Top 3 Considerations When Planning an Outdoor Kitchen
Building an outdoor kitchen requires a lot of thought and planning, but the rewards are huge if you do it right. Read on for the top three questions homeowners should ask themselves early in the planning process. The answers will give you great information to help you get to the design phase.
1.What will your new outdoor space be used for?
Do you plan to use your outdoor kitchen just for special occasions or as more of an everyday second kitchen? Will you use your outdoor kitchen space year-round? How many people will be cooking and dining in the space for each type of gathering? Will you or someone else in your house be the primary chef, or will you use caterers for most meals and events? Spend some time documenting all the ways in which you envision using the space. It may help to describe your needs by season or by type of gathering. If there are traditional foods or celebrations that are important to you, note those as well. Family pizza nights, summer lobster boils, or other cooking events may require special equipment or space planning. Determining how you intend to use the space will help inform the equipment sizes and the overall flow and size of your cooking area. You’ll also discover how much dining space you need and where it should be located. If you or a family member will be the primary cook, locating your dining area off to the left or right of the grill at 90 degrees. This makes it possible for the cook to engage with guests while keeping on top of cooking tasks.
2.How self-sufficient do you want your outdoor kitchen to be?
In general, all outdoor kitchens should include, at a minimum, all necessary cooking appliances, prep & landing spaces, and a sink. Locating the outdoor kitchen adjacent to the indoor kitchen makes it possible to use the indoor refrigeration, dry storage, and prep spaces for outdoor cooking. But if you plan to cook and prep outdoors often or if your outdoor kitchen will be located further away from the indoor kitchen,refrigeration, plenty of prep space, and a place to store dry goods, dishes, and other utensils. You may even want to include specialty items like beverage refrigeration and dishwashers for a totally self-sufficient outdoor kitchen.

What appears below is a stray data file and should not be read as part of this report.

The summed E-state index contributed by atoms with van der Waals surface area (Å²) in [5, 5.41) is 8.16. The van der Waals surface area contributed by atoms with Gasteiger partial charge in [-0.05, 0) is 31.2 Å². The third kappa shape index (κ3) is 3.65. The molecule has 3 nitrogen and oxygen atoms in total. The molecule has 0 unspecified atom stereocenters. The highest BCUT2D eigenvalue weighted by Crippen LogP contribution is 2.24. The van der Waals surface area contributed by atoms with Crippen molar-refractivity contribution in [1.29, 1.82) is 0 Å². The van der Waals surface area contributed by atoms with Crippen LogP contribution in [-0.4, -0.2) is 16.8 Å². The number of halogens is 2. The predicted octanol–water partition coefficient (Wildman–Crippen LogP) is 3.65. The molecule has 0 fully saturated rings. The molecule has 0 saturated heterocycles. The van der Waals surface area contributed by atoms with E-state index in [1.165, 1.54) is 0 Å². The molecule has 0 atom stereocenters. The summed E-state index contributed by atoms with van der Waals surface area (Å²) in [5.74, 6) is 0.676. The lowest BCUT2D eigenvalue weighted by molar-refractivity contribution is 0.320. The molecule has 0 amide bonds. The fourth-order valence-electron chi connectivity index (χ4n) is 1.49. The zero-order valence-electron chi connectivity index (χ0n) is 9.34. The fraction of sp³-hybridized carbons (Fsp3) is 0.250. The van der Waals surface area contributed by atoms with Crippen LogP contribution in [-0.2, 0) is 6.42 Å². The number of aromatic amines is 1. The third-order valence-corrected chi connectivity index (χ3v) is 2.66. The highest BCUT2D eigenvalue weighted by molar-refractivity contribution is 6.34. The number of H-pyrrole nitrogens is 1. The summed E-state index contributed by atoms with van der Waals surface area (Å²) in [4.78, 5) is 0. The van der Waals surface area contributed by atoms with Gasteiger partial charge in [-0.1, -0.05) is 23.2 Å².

3.What challenges will you face in your outdoor kitchen site?
While the functional layout of an outdoor kitchen is pretty similar to that of an indoor kitchen, the elements add some additional factors that must be addressed. Consider the effects of the sun, wind, rain, heat, cold, and darkness on your space. Plan to position your grill and smoker so that the prevailing wind does not blow smoke into your dining space, your house, pool, or neighbor’s yard. Depending on your climate, you may wish to include heaters, fans, or misters to keep the area comfortable throughout the year. If mosquitos or other bugs are a problem, including an overhead fan in your design can make a huge difference.
Ready to take your outdoor kitchen plan to the next level? Check out our sample outdoor kitchen designs and plans, or get expert kitchen design help from our designers. You can also check out our outdoor kitchen gallery for inspirational photos of real Kalamazoo kitchens to help you determine the style and finishes that are right for you.